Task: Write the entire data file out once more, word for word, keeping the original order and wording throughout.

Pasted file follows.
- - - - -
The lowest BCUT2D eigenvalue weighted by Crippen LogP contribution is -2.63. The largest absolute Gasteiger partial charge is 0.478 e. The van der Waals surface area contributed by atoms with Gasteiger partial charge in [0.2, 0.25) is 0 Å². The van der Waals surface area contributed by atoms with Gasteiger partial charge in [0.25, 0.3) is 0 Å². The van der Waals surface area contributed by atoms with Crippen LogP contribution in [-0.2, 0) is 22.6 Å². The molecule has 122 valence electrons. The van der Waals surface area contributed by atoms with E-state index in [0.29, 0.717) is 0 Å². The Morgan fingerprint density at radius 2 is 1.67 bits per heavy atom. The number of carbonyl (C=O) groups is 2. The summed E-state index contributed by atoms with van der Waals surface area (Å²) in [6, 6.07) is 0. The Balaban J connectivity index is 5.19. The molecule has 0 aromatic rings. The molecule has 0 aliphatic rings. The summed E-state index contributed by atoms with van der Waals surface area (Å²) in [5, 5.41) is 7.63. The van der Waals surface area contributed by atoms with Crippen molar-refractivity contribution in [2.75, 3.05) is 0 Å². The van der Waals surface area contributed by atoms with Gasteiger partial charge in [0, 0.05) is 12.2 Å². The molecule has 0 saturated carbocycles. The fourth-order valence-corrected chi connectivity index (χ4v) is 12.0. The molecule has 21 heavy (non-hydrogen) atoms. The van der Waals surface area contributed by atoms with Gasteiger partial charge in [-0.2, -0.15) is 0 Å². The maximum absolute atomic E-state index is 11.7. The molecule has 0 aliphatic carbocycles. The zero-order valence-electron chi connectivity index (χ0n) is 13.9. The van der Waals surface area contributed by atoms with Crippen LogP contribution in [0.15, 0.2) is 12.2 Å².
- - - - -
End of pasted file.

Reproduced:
The lowest BCUT2D eigenvalue weighted by Crippen LogP contribution is -2.63. The largest absolute Gasteiger partial charge is 0.478 e. The van der Waals surface area contributed by atoms with Gasteiger partial charge in [0.2, 0.25) is 0 Å². The van der Waals surface area contributed by atoms with Gasteiger partial charge in [0.25, 0.3) is 0 Å². The van der Waals surface area contributed by atoms with Crippen LogP contribution in [-0.2, 0) is 22.6 Å². The molecule has 122 valence electrons. The van der Waals surface area contributed by atoms with E-state index in [0.29, 0.717) is 0 Å². The Morgan fingerprint density at radius 2 is 1.67 bits per heavy atom. The number of carbonyl (C=O) groups is 2. The summed E-state index contributed by atoms with van der Waals surface area (Å²) in [6, 6.07) is 0. The Balaban J connectivity index is 5.19. The molecule has 0 aromatic rings. The molecule has 0 aliphatic rings. The summed E-state index contributed by atoms with van der Waals surface area (Å²) in [5, 5.41) is 7.63. The van der Waals surface area contributed by atoms with Crippen molar-refractivity contribution in [2.75, 3.05) is 0 Å². The van der Waals surface area contributed by atoms with Gasteiger partial charge in [0, 0.05) is 12.2 Å². The molecule has 0 saturated carbocycles. The fourth-order valence-corrected chi connectivity index (χ4v) is 12.0. The molecule has 21 heavy (non-hydrogen) atoms. The van der Waals surface area contributed by atoms with Gasteiger partial charge in [-0.2, -0.15) is 0 Å². The maximum absolute atomic E-state index is 11.7. The molecule has 0 aliphatic carbocycles. The zero-order valence-electron chi connectivity index (χ0n) is 13.9. The van der Waals surface area contributed by atoms with Crippen LogP contribution in [0.15, 0.2) is 12.2 Å².